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Harvard Forest Symposium Abstract 2017

  • Title: Measuring and modeling the size and temporal dynamics of nonstructural carbohydrate reserves in temperate forest trees
  • Primary Author: Morgan Furze (Harvard University)
  • Additional Authors: Donald Aubrecht (Harvard University); Mariah Carbone (NCEAS); Brett Huggett (Bates College); Tim Rademacher (Harvard University); Andrew Richardson (Harvard University)
  • Abstract:

    Like all woody plants, trees store nonstructural carbohydrates (NSCs), such as sugars and starch, to use as carbon and energy sources for daily maintenance and growth needs, as well as during times of stress. Allocation of NSCs to storage is an important strategy associated with future growth and survival, and thus understanding NSC dynamics is important for predicting how woody plants, from individuals  to whole forest ecosystems, may respond to global change. Yet, large knowledge gaps exist regarding the size and turnover of NSC pools as well as the representation of allocation and storage processes in models, both contributing to uncertainty in forecasts of future atmospheric CO2 inputs by forest ecosystems.

    The primary goal of our work is to provide a detailed picture of NSC storage in temperate forest trees in New England by quantifying the seasonal patterns of NSCs in various organs throughout the tree and constructing whole-tree NSC budgets. Monthly field sampling at Harvard Forest in 2014 along with subsequent laboratory analyses have allowed for the quantification of NSCs in foliage, branch, stemwood, and root tissues, which are currently being scaled up to determine whole-tree NSC budgets. In all species (red oak, red maple, paper birch, white ash, and white pine), sugar concentrations in branch tissue (3-5y) were lower in the growing season than in the dormant season, with sugar generally increasing from August to December. Starch concentrations peaked in October and then sharply declined to December, with the exception of white pine, which exhibited a maximum starch concentration in June, followed by a steady decline onward. Additionally measurements of sugars and starch in foliage, stemwood, and root tissues collected monthly in 2014 are currently being compiled to further resolve organ-specific seasonal patterns and contribute to estimates of NSC storage at the whole-tree level.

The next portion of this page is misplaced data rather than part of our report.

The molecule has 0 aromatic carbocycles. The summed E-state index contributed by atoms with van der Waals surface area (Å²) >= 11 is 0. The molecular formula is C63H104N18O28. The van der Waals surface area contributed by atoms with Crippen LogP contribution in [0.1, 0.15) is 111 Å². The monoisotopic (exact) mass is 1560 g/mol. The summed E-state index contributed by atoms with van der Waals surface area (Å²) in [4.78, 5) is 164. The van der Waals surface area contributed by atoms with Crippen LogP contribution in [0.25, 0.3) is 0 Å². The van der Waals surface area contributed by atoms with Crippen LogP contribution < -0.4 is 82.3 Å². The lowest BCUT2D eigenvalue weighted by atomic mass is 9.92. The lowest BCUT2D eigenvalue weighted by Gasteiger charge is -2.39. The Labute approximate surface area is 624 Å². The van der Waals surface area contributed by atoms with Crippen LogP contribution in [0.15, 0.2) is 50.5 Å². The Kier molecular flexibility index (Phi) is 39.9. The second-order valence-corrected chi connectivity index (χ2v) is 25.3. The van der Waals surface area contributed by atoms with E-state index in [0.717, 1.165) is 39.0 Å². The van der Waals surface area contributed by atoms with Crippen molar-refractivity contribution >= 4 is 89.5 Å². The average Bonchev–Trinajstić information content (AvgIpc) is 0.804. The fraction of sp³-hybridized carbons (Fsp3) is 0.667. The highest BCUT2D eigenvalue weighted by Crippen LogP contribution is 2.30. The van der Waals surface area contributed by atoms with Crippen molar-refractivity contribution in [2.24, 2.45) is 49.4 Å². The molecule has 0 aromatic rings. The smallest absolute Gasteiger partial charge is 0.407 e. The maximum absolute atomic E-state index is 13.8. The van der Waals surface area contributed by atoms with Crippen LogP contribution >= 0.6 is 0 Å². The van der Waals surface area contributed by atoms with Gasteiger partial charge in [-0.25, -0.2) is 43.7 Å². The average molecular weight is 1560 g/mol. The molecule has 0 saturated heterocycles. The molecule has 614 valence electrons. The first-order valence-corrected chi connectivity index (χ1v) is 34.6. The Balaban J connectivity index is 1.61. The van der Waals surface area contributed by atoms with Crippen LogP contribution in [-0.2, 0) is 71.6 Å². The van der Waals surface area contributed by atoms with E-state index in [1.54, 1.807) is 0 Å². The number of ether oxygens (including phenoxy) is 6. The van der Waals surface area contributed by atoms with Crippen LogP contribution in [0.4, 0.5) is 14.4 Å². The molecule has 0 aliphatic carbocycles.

In 2015, we collected additional samples 1) to estimate turnover time (i.e. mean age) of NSCs stored in different tissues using radiocarbon analysis, and to better understand mixing between new and old NSCs, and 2) to explore the relationship between growth and NSC storage. These data will be used to constrain the representation of storage in forest trees based on the transport resistance model. A parsimonious version of the transport resistance framework will be used to test the influence of varying representations of NSCs ranging from a single pool to continuously simulated concentration gradients. NSC storage representations are generally just one single pool or not integrated at all in forest models. With the generated data the validity of such simple representations will be tested. Adequately modelling NSCs storage is instrumental in predicting the capacity of trees to tolerate abiotic and biotic stressors and, more generally, it is fundamental to our ability to predict forest responses to global change.

  • Research Category: Physiological Ecology, Population Dynamics, and Species Interactions; Forest-Atmosphere Exchange; Ecological Informatics and Modelling; Conservation and Management; Biodiversity Studies